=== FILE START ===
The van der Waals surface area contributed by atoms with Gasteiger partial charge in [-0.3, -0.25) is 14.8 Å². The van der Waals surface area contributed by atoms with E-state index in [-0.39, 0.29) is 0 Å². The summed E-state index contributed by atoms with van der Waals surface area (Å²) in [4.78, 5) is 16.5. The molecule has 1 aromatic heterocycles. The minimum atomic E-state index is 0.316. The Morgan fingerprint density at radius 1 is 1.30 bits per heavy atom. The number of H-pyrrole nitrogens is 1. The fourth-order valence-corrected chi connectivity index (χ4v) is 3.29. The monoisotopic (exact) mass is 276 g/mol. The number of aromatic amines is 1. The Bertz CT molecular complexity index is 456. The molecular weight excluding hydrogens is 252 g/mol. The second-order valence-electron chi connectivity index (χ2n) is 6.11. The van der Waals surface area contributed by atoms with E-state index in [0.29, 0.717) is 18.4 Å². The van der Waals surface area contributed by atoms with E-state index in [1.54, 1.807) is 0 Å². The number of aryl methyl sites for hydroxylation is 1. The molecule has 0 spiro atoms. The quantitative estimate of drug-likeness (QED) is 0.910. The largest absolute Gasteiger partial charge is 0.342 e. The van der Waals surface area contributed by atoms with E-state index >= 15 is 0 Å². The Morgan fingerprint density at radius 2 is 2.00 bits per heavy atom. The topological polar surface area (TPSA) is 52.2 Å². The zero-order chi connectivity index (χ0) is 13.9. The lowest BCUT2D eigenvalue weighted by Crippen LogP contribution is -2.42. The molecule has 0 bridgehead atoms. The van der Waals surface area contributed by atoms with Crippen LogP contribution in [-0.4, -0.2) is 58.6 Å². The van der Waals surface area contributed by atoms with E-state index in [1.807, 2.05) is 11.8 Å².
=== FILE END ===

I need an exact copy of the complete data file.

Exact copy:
The van der Waals surface area contributed by atoms with Gasteiger partial charge in [-0.3, -0.25) is 14.8 Å². The van der Waals surface area contributed by atoms with E-state index in [-0.39, 0.29) is 0 Å². The summed E-state index contributed by atoms with van der Waals surface area (Å²) in [4.78, 5) is 16.5. The molecule has 1 aromatic heterocycles. The minimum atomic E-state index is 0.316. The Morgan fingerprint density at radius 1 is 1.30 bits per heavy atom. The number of H-pyrrole nitrogens is 1. The fourth-order valence-corrected chi connectivity index (χ4v) is 3.29. The monoisotopic (exact) mass is 276 g/mol. The number of aromatic amines is 1. The Bertz CT molecular complexity index is 456. The molecular weight excluding hydrogens is 252 g/mol. The second-order valence-electron chi connectivity index (χ2n) is 6.11. The van der Waals surface area contributed by atoms with E-state index in [0.29, 0.717) is 18.4 Å². The van der Waals surface area contributed by atoms with E-state index in [1.54, 1.807) is 0 Å². The number of aryl methyl sites for hydroxylation is 1. The molecule has 0 spiro atoms. The quantitative estimate of drug-likeness (QED) is 0.910. The largest absolute Gasteiger partial charge is 0.342 e. The van der Waals surface area contributed by atoms with E-state index >= 15 is 0 Å². The Morgan fingerprint density at radius 2 is 2.00 bits per heavy atom. The topological polar surface area (TPSA) is 52.2 Å². The zero-order chi connectivity index (χ0) is 13.9. The lowest BCUT2D eigenvalue weighted by Crippen LogP contribution is -2.42. The molecule has 0 bridgehead atoms. The van der Waals surface area contributed by atoms with Crippen LogP contribution in [-0.4, -0.2) is 58.6 Å². The van der Waals surface area contributed by atoms with E-state index in [1.807, 2.05) is 11.8 Å².